You can always go to a private racetrack and drive there as fast and even as dangerously as you want. But public streets are, as the name suggests, public. The state has the right, and the duty, to regulate their usage so it’s fair and safe to everyone. All other traffic rules are examples of that. Or would you say that a stop sign impedes your liberty? Even in a libertarian society, where streets would be privately or cooperatively operated without a state, the same thing would apply.

That of course doesn’t mean the pros shouldn’t be weighed against the lost time and fun, but please don’t try to make this a question of liberty or civil rights. It’s not.


As you might have guessed from my header image (at the time of writing it’s a freeway), I’m not impartial to the issue. I like freeways and I like driving. I also drive faster than 130 km/h sometimes and yes, I enjoy it.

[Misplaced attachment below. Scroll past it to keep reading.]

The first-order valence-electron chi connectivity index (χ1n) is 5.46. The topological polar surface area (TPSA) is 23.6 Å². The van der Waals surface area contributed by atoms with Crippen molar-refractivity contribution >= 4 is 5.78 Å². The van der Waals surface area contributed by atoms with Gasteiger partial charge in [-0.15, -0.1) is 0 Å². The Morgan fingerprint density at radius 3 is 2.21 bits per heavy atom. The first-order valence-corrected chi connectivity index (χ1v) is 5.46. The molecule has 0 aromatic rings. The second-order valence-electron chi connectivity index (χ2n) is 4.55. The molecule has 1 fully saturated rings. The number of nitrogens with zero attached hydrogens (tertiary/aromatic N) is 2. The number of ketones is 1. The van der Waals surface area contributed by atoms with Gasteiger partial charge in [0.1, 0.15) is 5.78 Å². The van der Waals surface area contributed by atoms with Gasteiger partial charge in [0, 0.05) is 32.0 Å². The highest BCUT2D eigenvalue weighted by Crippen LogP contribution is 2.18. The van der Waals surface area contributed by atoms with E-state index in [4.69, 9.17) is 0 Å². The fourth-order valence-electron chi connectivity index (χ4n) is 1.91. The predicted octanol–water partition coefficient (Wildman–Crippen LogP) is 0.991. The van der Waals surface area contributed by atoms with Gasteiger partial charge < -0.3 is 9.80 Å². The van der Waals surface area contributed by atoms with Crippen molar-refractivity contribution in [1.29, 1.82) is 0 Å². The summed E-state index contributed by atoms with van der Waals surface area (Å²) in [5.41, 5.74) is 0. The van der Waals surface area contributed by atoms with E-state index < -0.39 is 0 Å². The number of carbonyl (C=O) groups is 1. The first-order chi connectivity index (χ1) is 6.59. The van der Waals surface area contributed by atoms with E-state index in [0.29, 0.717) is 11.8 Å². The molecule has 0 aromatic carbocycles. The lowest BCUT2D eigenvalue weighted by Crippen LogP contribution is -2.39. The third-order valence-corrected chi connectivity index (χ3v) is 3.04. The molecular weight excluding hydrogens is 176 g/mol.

But still – considering the arguments for a limit, which are numerous and significant, the contra arguments simply can’t stand. The loss of time is more than compensated for in less crashes, economically and humanistically, and the other pro arguments definitely trump the “fun” point.

So while I’m not happy to say it, yes, I think a general speed limit should be imposed.

  1. Source↩︎

  2. Source (German, the PDF seems to be broken in Chromium, try an external reader), Article summarizing the study, it also refernces a similar situation in Nordrhein-Westfalen (German)↩︎

  3. Source (German, BildBlog is a critical blog about German media)↩︎

  4. Source (German, the PDF seems to be broken in Chromium, try an external reader), Article summarizing the study, it also refernces a similar situation in Nordrhein-Westfalen (German)↩︎

  5. Source (German), Article summarizing the study (German)↩︎

  6. Source (German, BildBlog is a critical blog about German media)↩︎